📌 What is Small Business Status?
According to the legislation of Georgia, the status of a small business is granted to individual entrepreneurs who meet specific criteria concerning their annual turnover. Specifically, a business may qualify as a small business if its annual turnover does not exceed GEL 500,000 (equivalent to approximately USD 190,000 as of October 2023). In Georgia, small businesses are entitled to certain benefits, such as simplified tax reporting and reduced tax rates, designed to facilitate their growth and development.
📌 List of Prohibited Activities
The status of a small business cannot be granted to an individual who engages in certain activities that are prohibited for small businesses. These activities include:
Activities that require licensing or permission, with the exception of transportation by car-taxi (category M1) within the capital city of Georgia;
Activities that necessitate significant investments, such as the production of excise goods;
Conducting foreign exchange operations;
Providing medical, architectural, legal, notarial, auditing, consulting (including tax consulting) services;
Operating in the gaming industry;
Providing staffing services; and
Manufacturing excise goods.
📌 Taxable Income and Rates for Small Businesses
In accordance with the established regime for small businesses, taxable income is calculated based on income generated within the territory of Georgia. Individuals holding the status of a small business are subject to a tax rate of 1% on their taxable income. However, if the taxable income from economic activities exceeds GEL 500,000 during a calendar year (from the month of excess to the end of the same calendar year), the tax rate increases to 3%.
When calculating the limit of GEL 500,000 for taxable income received by a small business during a calendar year, income earned in the form of salary and income types subject to income tax under the general taxation regime, as designated by the decree of the Government of Georgia, are excluded from consideration.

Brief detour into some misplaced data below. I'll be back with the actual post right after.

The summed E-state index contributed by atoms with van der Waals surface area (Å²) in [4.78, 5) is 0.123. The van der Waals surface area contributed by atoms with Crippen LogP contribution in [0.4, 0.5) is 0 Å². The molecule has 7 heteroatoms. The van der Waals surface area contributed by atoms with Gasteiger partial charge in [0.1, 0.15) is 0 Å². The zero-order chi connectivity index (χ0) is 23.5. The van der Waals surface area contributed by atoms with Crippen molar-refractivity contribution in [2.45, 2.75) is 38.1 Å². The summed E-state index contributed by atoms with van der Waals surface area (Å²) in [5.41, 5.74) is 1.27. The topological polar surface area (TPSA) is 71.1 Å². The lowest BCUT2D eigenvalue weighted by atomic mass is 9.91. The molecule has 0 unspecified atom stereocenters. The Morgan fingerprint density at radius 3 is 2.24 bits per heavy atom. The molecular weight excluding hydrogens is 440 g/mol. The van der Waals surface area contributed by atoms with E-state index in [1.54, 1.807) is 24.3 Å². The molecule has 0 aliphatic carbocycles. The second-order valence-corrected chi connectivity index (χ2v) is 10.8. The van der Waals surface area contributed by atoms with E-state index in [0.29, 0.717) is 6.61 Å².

📌 Income Taxation for Small Businesses: Incomes Taxed Under General Regime
An individual holding the status of a small business may receive income in addition to the income generated through activities subject to special taxation regime. These additional types of income, as designated by the decree of the Government of Georgia, are not considered as income generated through small business activities and are not subject to special taxation regime. Instead, these types of income are subject to income tax in the general manner. The following are types of income subject to the general taxation regime for individuals with small business status:
Leasing of property or renting of real estate;
Income from lending;
Profits earned from gambling business;
Income received from the sale of real estate, motor vehicles, or securities that exceeds the original cost of acquisition;
Inherited property income;
Income from debt forgiveness; and
Surplus income received from the sale of a partner's share.
📌 Tax Declarations & Payment
For the portion of income subject to taxation under the special taxation regime, income tax must be paid monthly and no later than the 15th day of the month following the reporting month. Additionally, individuals holding the status of a small business must submit a monthly income tax declaration to the tax authority during this period. Furthermore, if an individual with small business status engages in activities subject to general taxation regime, they must submit an annual income tax declaration for such activities by April 1 of the following fiscal year.
📌 Termination of Small Business Status
The small business status will be revoked from the beginning of the next calendar year if any of the following conditions occur:
The individual applies to the tax authority for the cancellation of their small business status before the end of the current calendar year;
Based on the data from two consecutive calendar years, the total income received from the economic activity of the individual exceeds GEL 500,000 in each calendar year;
The individual engages in activities prohibited for small businesses, and as a result, their status will be revoked from the beginning of the current calendar year;
The individual with small business status is fined at least three times during the calendar year for violating the cash register usage rules, and their status will be revoked from the beginning of the current calendar year.